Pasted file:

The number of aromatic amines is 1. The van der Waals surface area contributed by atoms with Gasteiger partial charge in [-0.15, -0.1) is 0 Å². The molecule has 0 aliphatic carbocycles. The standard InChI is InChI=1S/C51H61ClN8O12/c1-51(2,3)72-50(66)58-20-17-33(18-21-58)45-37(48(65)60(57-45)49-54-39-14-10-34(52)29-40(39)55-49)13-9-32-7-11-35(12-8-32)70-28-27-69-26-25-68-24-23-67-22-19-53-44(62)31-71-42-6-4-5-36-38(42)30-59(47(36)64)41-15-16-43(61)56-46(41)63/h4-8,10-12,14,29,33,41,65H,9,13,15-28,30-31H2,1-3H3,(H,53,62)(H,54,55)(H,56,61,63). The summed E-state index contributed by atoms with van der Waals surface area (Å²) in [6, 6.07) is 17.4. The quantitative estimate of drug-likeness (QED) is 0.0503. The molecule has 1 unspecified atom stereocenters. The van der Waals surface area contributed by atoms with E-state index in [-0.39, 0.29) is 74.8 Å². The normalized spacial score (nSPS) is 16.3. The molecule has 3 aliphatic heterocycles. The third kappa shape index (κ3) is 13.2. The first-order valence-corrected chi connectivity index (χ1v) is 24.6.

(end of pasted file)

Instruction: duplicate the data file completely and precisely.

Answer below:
The number of aromatic amines is 1. The van der Waals surface area contributed by atoms with Gasteiger partial charge in [-0.15, -0.1) is 0 Å². The molecule has 0 aliphatic carbocycles. The standard InChI is InChI=1S/C51H61ClN8O12/c1-51(2,3)72-50(66)58-20-17-33(18-21-58)45-37(48(65)60(57-45)49-54-39-14-10-34(52)29-40(39)55-49)13-9-32-7-11-35(12-8-32)70-28-27-69-26-25-68-24-23-67-22-19-53-44(62)31-71-42-6-4-5-36-38(42)30-59(47(36)64)41-15-16-43(61)56-46(41)63/h4-8,10-12,14,29,33,41,65H,9,13,15-28,30-31H2,1-3H3,(H,53,62)(H,54,55)(H,56,61,63). The summed E-state index contributed by atoms with van der Waals surface area (Å²) in [6, 6.07) is 17.4. The quantitative estimate of drug-likeness (QED) is 0.0503. The molecule has 1 unspecified atom stereocenters. The van der Waals surface area contributed by atoms with E-state index in [-0.39, 0.29) is 74.8 Å². The normalized spacial score (nSPS) is 16.3. The molecule has 3 aliphatic heterocycles. The third kappa shape index (κ3) is 13.2. The first-order valence-corrected chi connectivity index (χ1v) is 24.6.